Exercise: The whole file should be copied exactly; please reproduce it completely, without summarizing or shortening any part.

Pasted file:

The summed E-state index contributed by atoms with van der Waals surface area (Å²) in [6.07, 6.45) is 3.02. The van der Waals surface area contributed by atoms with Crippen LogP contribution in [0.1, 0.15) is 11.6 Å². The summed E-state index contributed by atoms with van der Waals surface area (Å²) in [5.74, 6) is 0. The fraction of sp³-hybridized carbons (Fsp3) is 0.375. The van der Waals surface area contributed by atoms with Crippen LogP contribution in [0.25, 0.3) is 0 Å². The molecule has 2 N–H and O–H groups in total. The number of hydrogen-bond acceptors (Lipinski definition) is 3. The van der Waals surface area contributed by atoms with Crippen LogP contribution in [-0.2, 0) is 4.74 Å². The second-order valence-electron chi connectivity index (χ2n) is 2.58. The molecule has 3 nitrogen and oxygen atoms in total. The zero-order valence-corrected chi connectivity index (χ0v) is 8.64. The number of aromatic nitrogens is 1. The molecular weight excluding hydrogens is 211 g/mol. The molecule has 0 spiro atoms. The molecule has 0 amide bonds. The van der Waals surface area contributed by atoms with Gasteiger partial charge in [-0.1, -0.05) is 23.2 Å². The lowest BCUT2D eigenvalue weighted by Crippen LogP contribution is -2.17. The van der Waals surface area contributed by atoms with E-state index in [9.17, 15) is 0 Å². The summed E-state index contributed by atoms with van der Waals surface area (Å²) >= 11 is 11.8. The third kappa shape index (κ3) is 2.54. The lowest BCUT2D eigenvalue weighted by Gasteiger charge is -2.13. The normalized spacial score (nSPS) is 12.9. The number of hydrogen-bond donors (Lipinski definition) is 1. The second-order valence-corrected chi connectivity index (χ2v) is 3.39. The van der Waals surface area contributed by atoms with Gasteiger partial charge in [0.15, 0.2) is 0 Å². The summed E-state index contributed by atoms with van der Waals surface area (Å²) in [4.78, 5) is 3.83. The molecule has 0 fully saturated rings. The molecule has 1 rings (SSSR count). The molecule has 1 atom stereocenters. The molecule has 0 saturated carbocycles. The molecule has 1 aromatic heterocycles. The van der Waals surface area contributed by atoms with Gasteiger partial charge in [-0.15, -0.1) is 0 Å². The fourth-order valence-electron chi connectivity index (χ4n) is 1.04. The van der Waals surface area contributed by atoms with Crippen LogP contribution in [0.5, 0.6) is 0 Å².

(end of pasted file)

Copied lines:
The summed E-state index contributed by atoms with van der Waals surface area (Å²) in [6.07, 6.45) is 3.02. The van der Waals surface area contributed by atoms with Crippen LogP contribution in [0.1, 0.15) is 11.6 Å². The summed E-state index contributed by atoms with van der Waals surface area (Å²) in [5.74, 6) is 0. The fraction of sp³-hybridized carbons (Fsp3) is 0.375. The van der Waals surface area contributed by atoms with Crippen LogP contribution in [0.25, 0.3) is 0 Å². The molecule has 2 N–H and O–H groups in total. The number of hydrogen-bond acceptors (Lipinski definition) is 3. The van der Waals surface area contributed by atoms with Crippen LogP contribution in [-0.2, 0) is 4.74 Å². The second-order valence-electron chi connectivity index (χ2n) is 2.58. The molecule has 3 nitrogen and oxygen atoms in total. The zero-order valence-corrected chi connectivity index (χ0v) is 8.64. The number of aromatic nitrogens is 1. The molecular weight excluding hydrogens is 211 g/mol. The molecule has 0 spiro atoms. The molecule has 0 amide bonds. The van der Waals surface area contributed by atoms with Gasteiger partial charge in [-0.1, -0.05) is 23.2 Å². The lowest BCUT2D eigenvalue weighted by Crippen LogP contribution is -2.17. The van der Waals surface area contributed by atoms with E-state index in [9.17, 15) is 0 Å². The summed E-state index contributed by atoms with van der Waals surface area (Å²) >= 11 is 11.8. The third kappa shape index (κ3) is 2.54. The lowest BCUT2D eigenvalue weighted by Gasteiger charge is -2.13. The normalized spacial score (nSPS) is 12.9. The number of hydrogen-bond donors (Lipinski definition) is 1. The second-order valence-corrected chi connectivity index (χ2v) is 3.39. The van der Waals surface area contributed by atoms with Gasteiger partial charge in [0.15, 0.2) is 0 Å². The summed E-state index contributed by atoms with van der Waals surface area (Å²) in [4.78, 5) is 3.83. The molecule has 0 fully saturated rings. The molecule has 1 rings (SSSR count). The molecule has 1 atom stereocenters. The molecule has 0 saturated carbocycles. The molecule has 1 aromatic heterocycles. The van der Waals surface area contributed by atoms with Gasteiger partial charge in [-0.15, -0.1) is 0 Å². The fourth-order valence-electron chi connectivity index (χ4n) is 1.04. The van der Waals surface area contributed by atoms with Crippen LogP contribution in [0.5, 0.6) is 0 Å².